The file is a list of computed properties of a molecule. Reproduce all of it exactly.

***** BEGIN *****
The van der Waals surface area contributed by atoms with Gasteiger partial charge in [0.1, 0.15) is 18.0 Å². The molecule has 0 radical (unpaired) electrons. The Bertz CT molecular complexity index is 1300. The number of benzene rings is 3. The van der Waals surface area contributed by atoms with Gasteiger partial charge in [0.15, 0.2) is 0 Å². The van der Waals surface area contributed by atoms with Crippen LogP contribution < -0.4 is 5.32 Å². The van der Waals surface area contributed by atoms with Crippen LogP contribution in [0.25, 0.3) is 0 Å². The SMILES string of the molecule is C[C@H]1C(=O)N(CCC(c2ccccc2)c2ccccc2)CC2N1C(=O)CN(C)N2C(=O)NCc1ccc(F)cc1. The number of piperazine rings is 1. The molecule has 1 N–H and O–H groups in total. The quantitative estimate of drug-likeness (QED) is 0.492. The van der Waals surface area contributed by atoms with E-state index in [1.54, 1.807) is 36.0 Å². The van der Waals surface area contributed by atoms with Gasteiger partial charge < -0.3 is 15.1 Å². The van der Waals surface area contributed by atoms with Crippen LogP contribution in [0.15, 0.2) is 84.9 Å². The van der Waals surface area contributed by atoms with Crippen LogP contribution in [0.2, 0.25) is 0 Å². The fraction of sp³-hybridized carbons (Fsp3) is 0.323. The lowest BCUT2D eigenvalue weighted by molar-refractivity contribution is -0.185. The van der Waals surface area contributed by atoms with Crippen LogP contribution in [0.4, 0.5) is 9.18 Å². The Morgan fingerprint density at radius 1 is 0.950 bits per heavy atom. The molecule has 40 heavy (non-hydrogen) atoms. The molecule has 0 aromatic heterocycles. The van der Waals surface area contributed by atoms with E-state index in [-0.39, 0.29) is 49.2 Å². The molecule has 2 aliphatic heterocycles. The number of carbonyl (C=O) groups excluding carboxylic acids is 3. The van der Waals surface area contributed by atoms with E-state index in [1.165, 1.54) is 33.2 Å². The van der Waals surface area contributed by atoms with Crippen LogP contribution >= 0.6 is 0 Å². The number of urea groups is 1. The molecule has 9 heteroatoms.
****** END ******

The van der Waals surface area contributed by atoms with Gasteiger partial charge in [0.1, 0.15) is 18.0 Å². The molecule has 0 radical (unpaired) electrons. The Bertz CT molecular complexity index is 1300. The number of benzene rings is 3. The van der Waals surface area contributed by atoms with Gasteiger partial charge in [0.15, 0.2) is 0 Å². The van der Waals surface area contributed by atoms with Crippen LogP contribution < -0.4 is 5.32 Å². The van der Waals surface area contributed by atoms with Crippen LogP contribution in [0.25, 0.3) is 0 Å². The SMILES string of the molecule is C[C@H]1C(=O)N(CCC(c2ccccc2)c2ccccc2)CC2N1C(=O)CN(C)N2C(=O)NCc1ccc(F)cc1. The number of piperazine rings is 1. The molecule has 1 N–H and O–H groups in total. The quantitative estimate of drug-likeness (QED) is 0.492. The van der Waals surface area contributed by atoms with E-state index in [1.54, 1.807) is 36.0 Å². The van der Waals surface area contributed by atoms with Gasteiger partial charge < -0.3 is 15.1 Å². The van der Waals surface area contributed by atoms with Crippen LogP contribution in [0.15, 0.2) is 84.9 Å². The van der Waals surface area contributed by atoms with Crippen LogP contribution in [0.2, 0.25) is 0 Å². The fraction of sp³-hybridized carbons (Fsp3) is 0.323. The lowest BCUT2D eigenvalue weighted by molar-refractivity contribution is -0.185. The van der Waals surface area contributed by atoms with Crippen LogP contribution in [0.4, 0.5) is 9.18 Å². The Morgan fingerprint density at radius 1 is 0.950 bits per heavy atom. The molecule has 40 heavy (non-hydrogen) atoms. The molecule has 0 aromatic heterocycles. The van der Waals surface area contributed by atoms with E-state index in [-0.39, 0.29) is 49.2 Å². The molecule has 2 aliphatic heterocycles. The number of carbonyl (C=O) groups excluding carboxylic acids is 3. The van der Waals surface area contributed by atoms with E-state index in [1.165, 1.54) is 33.2 Å². The van der Waals surface area contributed by atoms with Crippen LogP contribution >= 0.6 is 0 Å². The number of urea groups is 1. The molecule has 9 heteroatoms.